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Installing PEAR Mail Package on MAMP and XAMPP

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If you want your visitors to be able to send you an email from your site there are several options including mailto, sendmail or Postfix. There are also numerous sites offering contact forms for free. For a while I was using the excellent swiftmailer which performed perfectly on both my local and remote servers for a while, but subsequently ceased working on my remote server (presumably because of some configuration change by my hosting provider which I never did get to the bottom of).

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Starting XAMPP’s Apache Server at System Startup on Mac OS X

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Until I recently switched to XAMPP I had been using MAMP to provide a local server environment on my Mac. A small but none the less important feature of MAMP is an option to have the Apache and MySQL servers started when you open the application. So, by checking this option and including MAMP as a Login Item my MAMP servers were up-and-running when I logged in. Unfortunately, XAMPP has no such option. Including XAMPP as a Login Item merely opens the XAMPP Control.app and I have to start the servers manually. An extra step I’d rather not have to do.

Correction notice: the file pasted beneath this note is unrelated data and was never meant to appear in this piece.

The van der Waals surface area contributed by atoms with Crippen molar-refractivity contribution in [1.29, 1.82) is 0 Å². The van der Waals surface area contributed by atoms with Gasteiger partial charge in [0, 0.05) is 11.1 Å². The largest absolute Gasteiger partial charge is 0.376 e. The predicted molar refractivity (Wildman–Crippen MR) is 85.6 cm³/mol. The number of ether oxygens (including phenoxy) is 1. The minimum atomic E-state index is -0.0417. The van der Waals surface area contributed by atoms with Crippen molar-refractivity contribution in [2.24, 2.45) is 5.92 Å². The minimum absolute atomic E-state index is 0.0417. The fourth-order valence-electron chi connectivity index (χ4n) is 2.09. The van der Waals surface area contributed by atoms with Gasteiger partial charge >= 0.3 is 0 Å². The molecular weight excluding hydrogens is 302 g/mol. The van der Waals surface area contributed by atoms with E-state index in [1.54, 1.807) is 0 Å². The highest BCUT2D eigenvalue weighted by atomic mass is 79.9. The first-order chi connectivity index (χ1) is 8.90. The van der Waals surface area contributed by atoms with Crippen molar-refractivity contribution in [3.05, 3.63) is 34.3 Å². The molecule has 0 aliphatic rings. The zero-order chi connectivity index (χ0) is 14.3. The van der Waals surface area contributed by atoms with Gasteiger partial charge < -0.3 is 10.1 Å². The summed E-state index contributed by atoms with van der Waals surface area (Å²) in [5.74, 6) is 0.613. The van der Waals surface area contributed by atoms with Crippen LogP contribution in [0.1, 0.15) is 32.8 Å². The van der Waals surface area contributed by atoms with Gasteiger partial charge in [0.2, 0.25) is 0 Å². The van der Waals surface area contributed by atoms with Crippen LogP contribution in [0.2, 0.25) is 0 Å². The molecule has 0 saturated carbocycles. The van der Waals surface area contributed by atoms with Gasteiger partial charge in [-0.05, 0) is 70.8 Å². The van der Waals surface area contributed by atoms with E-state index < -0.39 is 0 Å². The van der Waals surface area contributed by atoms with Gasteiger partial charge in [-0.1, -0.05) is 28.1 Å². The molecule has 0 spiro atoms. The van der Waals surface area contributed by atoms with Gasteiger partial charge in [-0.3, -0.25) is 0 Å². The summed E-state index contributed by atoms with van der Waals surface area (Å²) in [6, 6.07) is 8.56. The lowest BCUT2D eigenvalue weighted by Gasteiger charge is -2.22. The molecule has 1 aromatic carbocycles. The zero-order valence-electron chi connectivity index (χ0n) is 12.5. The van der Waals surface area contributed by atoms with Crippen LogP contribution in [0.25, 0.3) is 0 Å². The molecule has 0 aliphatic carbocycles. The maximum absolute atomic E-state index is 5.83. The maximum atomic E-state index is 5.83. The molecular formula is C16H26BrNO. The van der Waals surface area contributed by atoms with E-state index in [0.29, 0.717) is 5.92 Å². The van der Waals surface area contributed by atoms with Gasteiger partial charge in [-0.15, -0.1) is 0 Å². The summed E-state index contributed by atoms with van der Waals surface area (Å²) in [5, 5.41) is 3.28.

So, how can I have my XAMPP servers running whenever I login? The answer, by using a daemon.

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eMobile and Snow Leopard Fix. Hoorah!

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After successfully performing a clean install of Snow Leopard on my MacBook I fell at the first hurdle: eMobile. My D12HW USB Modem simply didn’t want to connect under SL.

A quick call to eMobile and I was told to simply re-install the eMobile HW Utility and use it to configure the modem. No luck. SL kept reporting an AutoOpen error whenever I tried to open the utility. A second call to eMobile. Now I’m told that the eMobile HW Utility is not compatible with SL and they have no idea when it will be. Sigh.